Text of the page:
A stretch of unanimous support for a project to bring Highways 197 and 199 up to federal trucking standards came to end Tuesday when there was dissent among the County Board of Supervisors.
District 1 Supervisor Roger Gitlin expressed his concerns about a Del Norte Local Transportation Commission resolution that he said didn’t contain an explanation from Caltrans to how the STAA 197/199 project would improve road safety.
Gitlin sought to table the resolution. When his motion was denied, Gitlin voted against it.
Supervisors Chris Howard and Gerry Hemmingsen rebuked Gitlin’s comments, explaining the project has been a contentious issue for more than a decade.
Howard accused Gitlin of siding with conservation groups Friends of Del Norte, the Environmental Protection Information Center (EPIC) and the Center for Biological Diversity , referring the groups’ injunction in 2014 that halted the project’s construction.
“You’re sitting here supporting EPIC, Friends of Del Norte, and you’re also supporting the Center for Biological Diversity, groups you’ve spoken adamantly against in the last decade,” Howard said.
Gitlin countered that Howard should recuse himself as his employer, Alexandre Eco Dairy, is among a list of businesses supporting the project.
Gitlin added that while the Local Transportation Commission’s resolution on the STAA 197/199 project would be an economic benefit to Del Norte County, Walmart wasn’t on the list of supporters.
“They’re probably the biggest importer of freight coming in and they’re not in support,” Gitlin said. “They say there’s no economic benefit in moving to larger trucks for their purposes.”
Gitlin said trucks with a maximum length of 65 feet are currently allowed on Highways 197 and 199, but bringing the road to STAA standards will allow trucks with 75-foot trailers.
The Board of Supervisors received the Local Transportation Commission’s resolution about three weeks after a federal judge in San Francisco granted the agency intervenor status in ongoing litigation in the STAA 197/199 project.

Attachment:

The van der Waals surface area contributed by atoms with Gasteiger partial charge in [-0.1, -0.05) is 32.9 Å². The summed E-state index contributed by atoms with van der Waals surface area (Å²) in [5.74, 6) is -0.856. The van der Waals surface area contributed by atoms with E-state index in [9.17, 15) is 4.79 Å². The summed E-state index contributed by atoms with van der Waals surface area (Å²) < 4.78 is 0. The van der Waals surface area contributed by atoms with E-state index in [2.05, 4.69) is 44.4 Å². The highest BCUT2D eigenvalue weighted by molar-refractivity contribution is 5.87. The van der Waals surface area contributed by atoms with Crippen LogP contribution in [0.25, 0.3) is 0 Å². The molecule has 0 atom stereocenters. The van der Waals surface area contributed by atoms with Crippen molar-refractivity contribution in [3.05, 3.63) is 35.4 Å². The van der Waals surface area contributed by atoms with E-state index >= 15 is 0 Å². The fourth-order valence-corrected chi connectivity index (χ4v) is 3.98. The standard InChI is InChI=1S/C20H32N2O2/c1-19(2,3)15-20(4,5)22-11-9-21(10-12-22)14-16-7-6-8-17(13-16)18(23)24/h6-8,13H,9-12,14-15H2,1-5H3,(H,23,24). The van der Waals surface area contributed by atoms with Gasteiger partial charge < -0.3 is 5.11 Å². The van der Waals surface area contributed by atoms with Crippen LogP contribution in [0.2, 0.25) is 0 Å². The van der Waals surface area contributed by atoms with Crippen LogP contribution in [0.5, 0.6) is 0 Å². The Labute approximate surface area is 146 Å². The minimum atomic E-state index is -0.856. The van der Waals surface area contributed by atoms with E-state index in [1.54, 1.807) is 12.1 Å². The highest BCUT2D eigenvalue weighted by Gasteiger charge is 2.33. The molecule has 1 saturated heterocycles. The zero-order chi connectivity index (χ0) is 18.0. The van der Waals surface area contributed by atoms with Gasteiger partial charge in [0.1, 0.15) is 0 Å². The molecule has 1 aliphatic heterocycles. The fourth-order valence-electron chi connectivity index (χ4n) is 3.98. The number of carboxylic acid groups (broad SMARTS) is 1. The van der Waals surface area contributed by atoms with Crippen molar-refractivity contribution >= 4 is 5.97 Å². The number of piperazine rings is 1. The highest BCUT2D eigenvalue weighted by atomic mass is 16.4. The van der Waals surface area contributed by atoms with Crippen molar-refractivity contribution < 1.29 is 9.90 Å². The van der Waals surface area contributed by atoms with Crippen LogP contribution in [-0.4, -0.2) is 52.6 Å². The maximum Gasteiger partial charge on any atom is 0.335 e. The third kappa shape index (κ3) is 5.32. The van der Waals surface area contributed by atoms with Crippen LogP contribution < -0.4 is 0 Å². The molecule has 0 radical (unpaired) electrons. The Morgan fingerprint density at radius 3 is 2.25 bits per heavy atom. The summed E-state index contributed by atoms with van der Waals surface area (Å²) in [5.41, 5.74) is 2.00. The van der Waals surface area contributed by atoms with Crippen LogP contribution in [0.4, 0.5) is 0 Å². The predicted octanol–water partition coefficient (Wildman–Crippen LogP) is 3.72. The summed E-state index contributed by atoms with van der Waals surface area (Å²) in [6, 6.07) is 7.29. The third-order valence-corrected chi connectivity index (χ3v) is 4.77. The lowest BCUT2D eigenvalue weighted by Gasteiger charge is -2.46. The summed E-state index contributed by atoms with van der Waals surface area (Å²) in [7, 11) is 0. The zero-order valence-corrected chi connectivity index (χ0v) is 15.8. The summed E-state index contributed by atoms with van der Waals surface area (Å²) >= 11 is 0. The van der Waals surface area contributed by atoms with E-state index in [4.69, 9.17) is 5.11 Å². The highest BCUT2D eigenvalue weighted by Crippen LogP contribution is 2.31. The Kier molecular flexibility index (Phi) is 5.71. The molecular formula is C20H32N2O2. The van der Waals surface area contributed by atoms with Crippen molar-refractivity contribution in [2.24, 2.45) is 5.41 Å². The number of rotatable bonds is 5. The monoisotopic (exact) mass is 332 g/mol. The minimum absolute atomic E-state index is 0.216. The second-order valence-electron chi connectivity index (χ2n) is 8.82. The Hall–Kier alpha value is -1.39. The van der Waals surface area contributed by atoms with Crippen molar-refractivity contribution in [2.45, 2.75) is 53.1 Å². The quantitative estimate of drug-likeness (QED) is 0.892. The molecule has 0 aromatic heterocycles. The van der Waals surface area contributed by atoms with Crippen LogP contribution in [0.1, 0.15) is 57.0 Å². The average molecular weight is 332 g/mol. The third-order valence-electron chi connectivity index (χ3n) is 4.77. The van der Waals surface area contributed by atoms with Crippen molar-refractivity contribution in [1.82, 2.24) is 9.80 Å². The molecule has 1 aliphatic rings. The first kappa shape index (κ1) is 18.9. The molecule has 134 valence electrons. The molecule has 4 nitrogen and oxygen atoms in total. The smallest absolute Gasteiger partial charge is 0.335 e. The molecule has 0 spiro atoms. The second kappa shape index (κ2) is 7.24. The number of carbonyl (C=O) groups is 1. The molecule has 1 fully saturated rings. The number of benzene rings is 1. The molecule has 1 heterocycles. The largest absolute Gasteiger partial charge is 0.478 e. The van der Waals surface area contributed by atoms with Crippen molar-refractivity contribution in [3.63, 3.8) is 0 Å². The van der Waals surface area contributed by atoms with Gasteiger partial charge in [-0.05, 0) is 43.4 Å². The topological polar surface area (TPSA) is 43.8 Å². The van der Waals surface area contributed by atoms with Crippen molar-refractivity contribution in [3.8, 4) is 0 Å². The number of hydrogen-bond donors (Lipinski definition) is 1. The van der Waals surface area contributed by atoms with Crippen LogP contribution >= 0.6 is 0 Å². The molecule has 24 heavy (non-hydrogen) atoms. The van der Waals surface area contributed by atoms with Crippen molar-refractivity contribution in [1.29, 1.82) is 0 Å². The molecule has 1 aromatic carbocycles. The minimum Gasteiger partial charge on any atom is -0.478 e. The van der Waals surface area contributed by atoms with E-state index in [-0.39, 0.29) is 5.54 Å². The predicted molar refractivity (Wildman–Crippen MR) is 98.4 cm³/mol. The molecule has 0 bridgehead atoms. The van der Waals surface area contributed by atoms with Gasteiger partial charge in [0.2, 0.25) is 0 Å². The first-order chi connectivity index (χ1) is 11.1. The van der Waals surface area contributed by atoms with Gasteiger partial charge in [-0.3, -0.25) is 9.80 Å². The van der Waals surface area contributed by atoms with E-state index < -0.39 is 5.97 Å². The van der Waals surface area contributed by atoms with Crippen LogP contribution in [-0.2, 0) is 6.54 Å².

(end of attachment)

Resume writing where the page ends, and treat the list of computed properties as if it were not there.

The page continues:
The $34 million project would:
- Widen three curves on U.S. 199
- Replace a 96-year-old bridge.
- Widen two curves on State Route 197 near Ruby Van Deventer County Park.
According to the staff report submitted to the Board of Supervisors, Caltrans’ goal is to make the project safer for trucks meeting the 1982 Surface Transportation Assistance Act (STAA) standard.
The Crescent City Harbor District Board of Commissioners and the Del Norte Unified School District Board of Trustees have already voted unanimously to support the project.
The project has been paid for with state and federal dollars since 2008.
“The basis for the intervenor status is that elected officials who are elected by the public, and not the litigants,” said Local Transportation Commission Executive Director Tamera Leighton in the staff report, “are the representatives of the public.”
By contrast, Friends of Del Norte representatives have argued the STAA 197/199 project would make the corridor more dangerous, not less. In a Tuesday Op-Ed on the Wild Rivers Outpost, Friends of Del Norte representatives stated the proposed improvements include widening several areas of the road by 12 inches instead of 48 inches.
“Friends of Del Norte are not opposed to safety improvements on Highways 199 and 197. Friends of Del Norte are opposed to the funding source and its requisite allowance of STAA trucks and the concurrent repercussions of greater numbers of large trucks,” the Friends of Del Norte Op-Ed reads.
Hemmingsen urged Del Norte County residents seeking more information about the STAA 197/199 project, to go to the Caltrans website.